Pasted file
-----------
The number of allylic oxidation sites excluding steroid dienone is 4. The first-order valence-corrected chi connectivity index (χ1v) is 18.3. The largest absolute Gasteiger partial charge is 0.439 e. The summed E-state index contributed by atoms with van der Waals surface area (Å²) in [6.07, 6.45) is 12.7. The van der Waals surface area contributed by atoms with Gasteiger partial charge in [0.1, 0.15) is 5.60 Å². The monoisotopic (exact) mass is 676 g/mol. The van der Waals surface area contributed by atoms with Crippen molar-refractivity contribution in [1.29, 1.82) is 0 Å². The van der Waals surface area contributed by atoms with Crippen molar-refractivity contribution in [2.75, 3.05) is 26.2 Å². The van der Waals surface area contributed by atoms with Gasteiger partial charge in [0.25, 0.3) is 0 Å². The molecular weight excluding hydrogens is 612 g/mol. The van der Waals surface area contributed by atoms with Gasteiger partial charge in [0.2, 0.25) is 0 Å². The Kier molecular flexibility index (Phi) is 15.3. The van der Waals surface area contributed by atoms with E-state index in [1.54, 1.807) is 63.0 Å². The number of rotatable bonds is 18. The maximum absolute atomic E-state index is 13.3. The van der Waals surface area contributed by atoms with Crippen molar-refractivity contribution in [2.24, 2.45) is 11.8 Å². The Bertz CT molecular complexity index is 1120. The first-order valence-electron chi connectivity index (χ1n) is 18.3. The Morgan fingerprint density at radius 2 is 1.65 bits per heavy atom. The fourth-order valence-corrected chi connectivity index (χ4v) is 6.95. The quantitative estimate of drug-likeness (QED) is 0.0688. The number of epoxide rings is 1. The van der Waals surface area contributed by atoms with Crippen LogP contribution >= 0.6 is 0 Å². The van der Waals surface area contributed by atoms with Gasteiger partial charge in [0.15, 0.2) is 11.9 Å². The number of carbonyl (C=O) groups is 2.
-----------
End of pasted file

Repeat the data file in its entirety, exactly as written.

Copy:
The number of allylic oxidation sites excluding steroid dienone is 4. The first-order valence-corrected chi connectivity index (χ1v) is 18.3. The largest absolute Gasteiger partial charge is 0.439 e. The summed E-state index contributed by atoms with van der Waals surface area (Å²) in [6.07, 6.45) is 12.7. The van der Waals surface area contributed by atoms with Gasteiger partial charge in [0.1, 0.15) is 5.60 Å². The monoisotopic (exact) mass is 676 g/mol. The van der Waals surface area contributed by atoms with Crippen molar-refractivity contribution in [1.29, 1.82) is 0 Å². The van der Waals surface area contributed by atoms with Crippen molar-refractivity contribution in [2.75, 3.05) is 26.2 Å². The van der Waals surface area contributed by atoms with Gasteiger partial charge in [0.25, 0.3) is 0 Å². The molecular weight excluding hydrogens is 612 g/mol. The van der Waals surface area contributed by atoms with Gasteiger partial charge in [0.2, 0.25) is 0 Å². The Kier molecular flexibility index (Phi) is 15.3. The van der Waals surface area contributed by atoms with E-state index in [1.54, 1.807) is 63.0 Å². The number of rotatable bonds is 18. The maximum absolute atomic E-state index is 13.3. The van der Waals surface area contributed by atoms with Crippen molar-refractivity contribution in [2.24, 2.45) is 11.8 Å². The Bertz CT molecular complexity index is 1120. The first-order valence-electron chi connectivity index (χ1n) is 18.3. The Morgan fingerprint density at radius 2 is 1.65 bits per heavy atom. The fourth-order valence-corrected chi connectivity index (χ4v) is 6.95. The quantitative estimate of drug-likeness (QED) is 0.0688. The number of epoxide rings is 1. The van der Waals surface area contributed by atoms with Crippen LogP contribution >= 0.6 is 0 Å². The van der Waals surface area contributed by atoms with Gasteiger partial charge in [0.15, 0.2) is 11.9 Å². The number of carbonyl (C=O) groups is 2.